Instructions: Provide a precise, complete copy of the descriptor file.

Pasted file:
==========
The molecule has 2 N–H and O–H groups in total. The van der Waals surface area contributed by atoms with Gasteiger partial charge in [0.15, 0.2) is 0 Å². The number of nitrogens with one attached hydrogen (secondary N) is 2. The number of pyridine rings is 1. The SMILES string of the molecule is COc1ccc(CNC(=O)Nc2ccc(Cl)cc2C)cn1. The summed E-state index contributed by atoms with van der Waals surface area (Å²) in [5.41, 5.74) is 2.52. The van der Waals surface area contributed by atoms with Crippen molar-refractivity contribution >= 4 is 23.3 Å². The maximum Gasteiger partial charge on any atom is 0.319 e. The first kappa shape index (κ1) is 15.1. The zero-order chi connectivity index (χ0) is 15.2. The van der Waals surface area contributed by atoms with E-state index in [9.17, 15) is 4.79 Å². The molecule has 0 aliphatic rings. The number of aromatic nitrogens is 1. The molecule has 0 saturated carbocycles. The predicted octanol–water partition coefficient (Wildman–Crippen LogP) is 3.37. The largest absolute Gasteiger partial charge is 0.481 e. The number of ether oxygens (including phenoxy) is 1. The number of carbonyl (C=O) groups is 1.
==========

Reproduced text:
The molecule has 2 N–H and O–H groups in total. The van der Waals surface area contributed by atoms with Gasteiger partial charge in [0.15, 0.2) is 0 Å². The number of nitrogens with one attached hydrogen (secondary N) is 2. The number of pyridine rings is 1. The SMILES string of the molecule is COc1ccc(CNC(=O)Nc2ccc(Cl)cc2C)cn1. The summed E-state index contributed by atoms with van der Waals surface area (Å²) in [5.41, 5.74) is 2.52. The van der Waals surface area contributed by atoms with Crippen molar-refractivity contribution >= 4 is 23.3 Å². The maximum Gasteiger partial charge on any atom is 0.319 e. The first kappa shape index (κ1) is 15.1. The zero-order chi connectivity index (χ0) is 15.2. The van der Waals surface area contributed by atoms with E-state index in [9.17, 15) is 4.79 Å². The molecule has 0 aliphatic rings. The number of aromatic nitrogens is 1. The molecule has 0 saturated carbocycles. The predicted octanol–water partition coefficient (Wildman–Crippen LogP) is 3.37. The largest absolute Gasteiger partial charge is 0.481 e. The number of ether oxygens (including phenoxy) is 1. The number of carbonyl (C=O) groups is 1.